Our own Bernie Sanders
Tuesday, 26 April 2016
Photo: Bernie Sanders and Bill Shorten
Nick Cater's weekly column in The Australian:
It is a reflection of Labor’s populist turn that Mark Latham is sounding like the voice of reason. Back on Sky News after his lengthy term in exile, Latham is making the arguments for moderate, stable government that we seldom hear from Bill Shorten.
“You can only say to the Australian voters, ‘for goodness sake don’t send us back to the torture of the Windsor-Oakeshott era’,” Latham told Alan Jones last week.
“People have got to make a decision to do the major party choice … and a lot of those ragtag gypsies who bob up as independents are most likely to produce a hung parliament that is definitely against the national interest.”
Presumably Latham now regrets the advice he gave 60 Minutes viewers two elections ago. “Put it straight into the ballot box totally blank,” he said. “That’s what I’ll be doing on Saturday, and I urge you to do the same.”
The ambiguous election result of 2010 was the start of six excruciating years of populism that have stifled serious attempts at reform. First an abject Labor government was made even worse by its compromises with the ragtag gypsies in the lower house.
Then, when Tony Abbott’s government tried to repair the fiscal damage, it was chopped down at the knees by the ragtag forces in the senate.
Now Shorten has caught the populist bug with a campaign that demonises the rich. Using rhetoric that seems to channel Bernie Sanders, the populist who aspires to be the US’s first socialist president, Shorten demands that the wealthy and big corporations pay their fair share of tax.
On 3AW last week, Neil Mitchell asked Shorten who he meant by the rich.
“I don’t think that you could put a set number on it,” replied Shorten, “but I’ll tell you what isn’t rich. It’s people who are paying their mortgage, who don’t have 10 negatively geared houses. What isn’t rich, is people who don’t have millions of dollars in superannuation.”
Mitchell continued to press the point. What income threshold does one have to cross to move from comfortable to loaded? Is it $180,000 perhaps?
“No, it’s not,” the Opposition leader replied. “I think common sense is a good guide.”
Shorten’s credibility deficit masks a bigger problem for Labor, a party that has yet to address the reasons for its 2013 defeat and consequently fails to recognise the magnitude of the deficit challenge.
Shorten’s assertion that big spending-led economic growth will get us out of this mess assumes Australia will buck the low-growth trend apparent across the developed world. It also assumes that Labor’s decision to go to war with the wealth-creators will not damage the economy. Cutting personal and corporate tax would be one of the best ways to stimulate growth yet Labor pledges to do the opposite.
The paradox of the current Labor leadership is that it presents itself as a forward-facing party in touch with the modern world while its policy settings reflect the delusions of the early 1970s. A Whitlamesque fixation on social spending ignores the challenge of where the money to pay for it might come from.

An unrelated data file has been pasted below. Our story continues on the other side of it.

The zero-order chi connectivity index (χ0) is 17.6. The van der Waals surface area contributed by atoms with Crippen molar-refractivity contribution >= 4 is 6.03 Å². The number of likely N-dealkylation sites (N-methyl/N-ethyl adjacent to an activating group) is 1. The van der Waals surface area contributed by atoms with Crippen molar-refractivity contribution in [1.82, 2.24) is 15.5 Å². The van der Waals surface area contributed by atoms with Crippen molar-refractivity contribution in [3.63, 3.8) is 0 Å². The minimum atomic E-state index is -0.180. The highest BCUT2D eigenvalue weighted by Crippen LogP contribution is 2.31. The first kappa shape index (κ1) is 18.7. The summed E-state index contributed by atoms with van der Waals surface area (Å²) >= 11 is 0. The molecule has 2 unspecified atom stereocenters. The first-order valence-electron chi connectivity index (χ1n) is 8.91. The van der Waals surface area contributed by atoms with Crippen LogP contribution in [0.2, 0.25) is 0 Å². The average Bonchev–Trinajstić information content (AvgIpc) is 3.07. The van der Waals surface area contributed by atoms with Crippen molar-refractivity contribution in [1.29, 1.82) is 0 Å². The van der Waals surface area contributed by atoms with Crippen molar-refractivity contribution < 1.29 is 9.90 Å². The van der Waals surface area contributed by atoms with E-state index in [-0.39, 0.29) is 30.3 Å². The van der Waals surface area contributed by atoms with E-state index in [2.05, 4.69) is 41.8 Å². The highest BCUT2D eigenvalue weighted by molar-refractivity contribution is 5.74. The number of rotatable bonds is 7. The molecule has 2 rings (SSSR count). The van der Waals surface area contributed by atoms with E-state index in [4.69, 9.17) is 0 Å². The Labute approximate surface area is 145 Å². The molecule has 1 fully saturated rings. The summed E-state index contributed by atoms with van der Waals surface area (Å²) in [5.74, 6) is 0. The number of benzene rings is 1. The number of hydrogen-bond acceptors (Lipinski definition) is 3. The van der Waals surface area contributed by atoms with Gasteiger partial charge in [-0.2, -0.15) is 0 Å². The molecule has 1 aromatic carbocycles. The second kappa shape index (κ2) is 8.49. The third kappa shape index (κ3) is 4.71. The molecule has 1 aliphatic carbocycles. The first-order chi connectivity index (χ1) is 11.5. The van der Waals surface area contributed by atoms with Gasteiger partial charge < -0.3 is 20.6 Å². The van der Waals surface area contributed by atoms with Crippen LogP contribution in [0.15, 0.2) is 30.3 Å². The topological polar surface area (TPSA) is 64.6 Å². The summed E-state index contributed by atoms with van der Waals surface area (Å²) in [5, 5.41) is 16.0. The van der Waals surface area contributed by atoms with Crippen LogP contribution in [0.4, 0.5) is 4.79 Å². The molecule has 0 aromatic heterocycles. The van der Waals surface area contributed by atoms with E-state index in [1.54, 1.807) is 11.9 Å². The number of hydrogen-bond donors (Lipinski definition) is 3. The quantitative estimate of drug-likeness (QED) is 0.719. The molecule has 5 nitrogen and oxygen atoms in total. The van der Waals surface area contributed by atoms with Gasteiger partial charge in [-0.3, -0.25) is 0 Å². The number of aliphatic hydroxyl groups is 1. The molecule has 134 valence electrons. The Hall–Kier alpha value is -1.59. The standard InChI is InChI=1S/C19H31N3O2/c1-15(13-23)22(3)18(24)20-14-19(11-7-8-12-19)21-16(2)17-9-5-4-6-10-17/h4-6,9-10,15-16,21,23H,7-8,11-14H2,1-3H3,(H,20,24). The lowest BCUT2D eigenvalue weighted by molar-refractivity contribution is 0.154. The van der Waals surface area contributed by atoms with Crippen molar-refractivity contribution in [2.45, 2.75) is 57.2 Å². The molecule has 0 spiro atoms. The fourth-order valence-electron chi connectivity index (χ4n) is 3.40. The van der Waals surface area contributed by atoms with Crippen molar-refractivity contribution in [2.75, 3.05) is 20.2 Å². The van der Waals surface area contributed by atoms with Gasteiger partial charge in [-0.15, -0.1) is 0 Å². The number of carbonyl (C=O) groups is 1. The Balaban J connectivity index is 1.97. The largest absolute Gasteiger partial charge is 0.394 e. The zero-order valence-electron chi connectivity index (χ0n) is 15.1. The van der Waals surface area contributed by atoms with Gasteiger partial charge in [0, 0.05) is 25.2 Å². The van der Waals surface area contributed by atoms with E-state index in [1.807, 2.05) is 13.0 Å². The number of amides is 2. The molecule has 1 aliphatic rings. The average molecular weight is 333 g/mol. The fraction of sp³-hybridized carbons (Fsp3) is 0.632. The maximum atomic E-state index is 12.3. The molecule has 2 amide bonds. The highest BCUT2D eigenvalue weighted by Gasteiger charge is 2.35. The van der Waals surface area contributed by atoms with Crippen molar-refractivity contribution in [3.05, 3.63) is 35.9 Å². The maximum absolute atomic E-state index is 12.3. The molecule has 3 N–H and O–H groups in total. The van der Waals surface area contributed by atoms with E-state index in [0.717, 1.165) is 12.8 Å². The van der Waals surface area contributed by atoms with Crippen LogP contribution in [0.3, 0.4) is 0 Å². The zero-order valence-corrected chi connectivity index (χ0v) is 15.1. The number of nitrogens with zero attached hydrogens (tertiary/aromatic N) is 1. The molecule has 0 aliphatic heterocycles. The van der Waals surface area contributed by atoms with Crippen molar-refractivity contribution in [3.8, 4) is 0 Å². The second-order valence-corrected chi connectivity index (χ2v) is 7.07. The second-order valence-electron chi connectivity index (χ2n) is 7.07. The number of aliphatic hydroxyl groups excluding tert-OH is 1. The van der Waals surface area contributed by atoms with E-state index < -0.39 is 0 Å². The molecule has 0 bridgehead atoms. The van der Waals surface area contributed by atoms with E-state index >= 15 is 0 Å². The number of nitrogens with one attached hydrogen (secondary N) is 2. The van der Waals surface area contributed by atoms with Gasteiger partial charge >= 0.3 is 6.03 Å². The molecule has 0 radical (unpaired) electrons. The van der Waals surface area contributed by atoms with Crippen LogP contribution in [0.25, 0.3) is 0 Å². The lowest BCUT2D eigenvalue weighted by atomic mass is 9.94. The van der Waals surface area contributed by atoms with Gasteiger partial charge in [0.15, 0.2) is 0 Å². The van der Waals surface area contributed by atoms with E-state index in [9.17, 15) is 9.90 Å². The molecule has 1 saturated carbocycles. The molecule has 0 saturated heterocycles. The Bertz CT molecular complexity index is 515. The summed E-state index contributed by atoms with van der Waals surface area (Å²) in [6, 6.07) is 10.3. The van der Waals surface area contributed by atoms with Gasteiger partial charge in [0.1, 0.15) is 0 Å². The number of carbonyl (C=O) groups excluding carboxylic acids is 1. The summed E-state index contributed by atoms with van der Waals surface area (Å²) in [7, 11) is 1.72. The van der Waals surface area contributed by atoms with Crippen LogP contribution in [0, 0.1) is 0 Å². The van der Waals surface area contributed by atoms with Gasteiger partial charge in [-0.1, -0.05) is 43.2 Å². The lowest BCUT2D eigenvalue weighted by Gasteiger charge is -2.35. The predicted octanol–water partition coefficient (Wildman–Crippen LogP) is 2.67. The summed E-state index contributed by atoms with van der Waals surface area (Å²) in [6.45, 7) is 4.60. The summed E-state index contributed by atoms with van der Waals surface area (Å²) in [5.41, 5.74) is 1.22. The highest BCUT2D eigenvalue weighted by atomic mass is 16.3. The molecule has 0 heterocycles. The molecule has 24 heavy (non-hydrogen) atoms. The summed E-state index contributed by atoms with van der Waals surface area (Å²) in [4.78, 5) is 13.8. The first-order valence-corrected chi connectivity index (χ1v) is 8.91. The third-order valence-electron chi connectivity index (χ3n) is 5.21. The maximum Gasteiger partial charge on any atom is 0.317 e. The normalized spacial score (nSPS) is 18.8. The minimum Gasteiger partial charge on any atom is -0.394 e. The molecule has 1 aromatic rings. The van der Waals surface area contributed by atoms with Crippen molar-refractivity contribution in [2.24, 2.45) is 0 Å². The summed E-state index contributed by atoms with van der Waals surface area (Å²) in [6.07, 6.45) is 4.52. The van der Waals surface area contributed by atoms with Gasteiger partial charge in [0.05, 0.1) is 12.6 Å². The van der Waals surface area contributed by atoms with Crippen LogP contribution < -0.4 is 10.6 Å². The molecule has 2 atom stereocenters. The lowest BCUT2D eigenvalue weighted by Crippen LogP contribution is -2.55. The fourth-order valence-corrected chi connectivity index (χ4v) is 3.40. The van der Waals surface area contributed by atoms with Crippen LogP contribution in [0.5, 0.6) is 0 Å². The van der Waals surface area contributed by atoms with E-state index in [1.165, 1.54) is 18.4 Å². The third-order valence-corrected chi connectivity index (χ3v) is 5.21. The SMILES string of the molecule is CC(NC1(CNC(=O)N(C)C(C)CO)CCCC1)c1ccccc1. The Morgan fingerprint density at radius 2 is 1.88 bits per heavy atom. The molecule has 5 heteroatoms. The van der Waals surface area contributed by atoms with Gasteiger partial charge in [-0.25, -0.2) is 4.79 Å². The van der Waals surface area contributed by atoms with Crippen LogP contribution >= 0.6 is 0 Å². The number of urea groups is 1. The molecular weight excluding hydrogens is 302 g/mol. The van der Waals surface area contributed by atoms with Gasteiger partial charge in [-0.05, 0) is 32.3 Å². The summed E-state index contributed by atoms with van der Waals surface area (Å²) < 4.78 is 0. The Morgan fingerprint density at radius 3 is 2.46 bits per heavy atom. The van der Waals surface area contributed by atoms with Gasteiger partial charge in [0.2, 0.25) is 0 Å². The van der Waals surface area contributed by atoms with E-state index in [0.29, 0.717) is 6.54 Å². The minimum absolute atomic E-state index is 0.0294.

The cost of the demand-driven higher education system Labor had a big hand in creating is running out of control, yet the party seems oblivious to the problem and is devoid of plans to fix it. In schools we spend 60 per cent more per child than we did 20 years ago, yet education standards have fallen. Labor’s solution is to spend more money still.
The incentive to rationalise the health sector — a reform long overdue — would be deadened by Labor’s plans to pour in yet more money. Ditto the welfare system, where it is not just money that gets wasted but lives.
Tax and spend may be the Labor way, but the current leadership if elected would do both exceptionally badly. The threats to make multinationals pay more tax ignore the reasons the revenue is leaking in the first place; the rise of the digital economy, the evolution of global supply chains and the increasing mobility of capital.
Other countries have responded to these developments by reducing company tax rates, a proven stimulus for growth and the creation of jobs. As recently as last September, opposition treasury spokesman Chris Bowen told a Sydney tax conference the nation should be aiming to reduce the current 30 per cent headline rate to 25 per cent.
Yet this month Shorten said reducing the company tax rate would produce “economic mayhem” and deliver a $9 billion windfall for banks. Cuts to personal taxation are out of the question. Labor plans to keep the deficit reduction levy, cementing the top marginal tax rate at 49 per cent.
Shorten once presented as an economic rationalist from Labor’s Right who, as AWU national secretary, recognised that flourishing businesses produced jobs and prosperity.
Now, mimicking Sanders, Shorten has embraced old-fashioned socialism. He wants us to believe that wealth and income inequality is the burning moral, economic and political issue of our time.
He no longer seems to regard lower taxes as a respectable way to stimulate the economy. Instead, like Sanders, he sees them as theft from the poor.
Sanders has maintained this position throughout his political career. He presumably believes it. But does Shorten? Or is it, in the spirit of populism, a message designed purely to get himself elected? An incident in 2004 recounted by Latham in his diaries suggests Shorten has form.
As a union leader, Shorten urged Latham to support the free trade agreement with the US. Latham said he thought the AWU was opposed to the agreement.
“That’s just for the members,” Latham quotes Shorten as replying. “We need to say that sort of thing when they reckon their jobs are under threat.”
Latham wrote: “The two faces of Little Billy Shorten. Public Shorten against the FTA, Private Billy in favour of it. Is this why he’s being groomed for one of the top slots in the corporation?”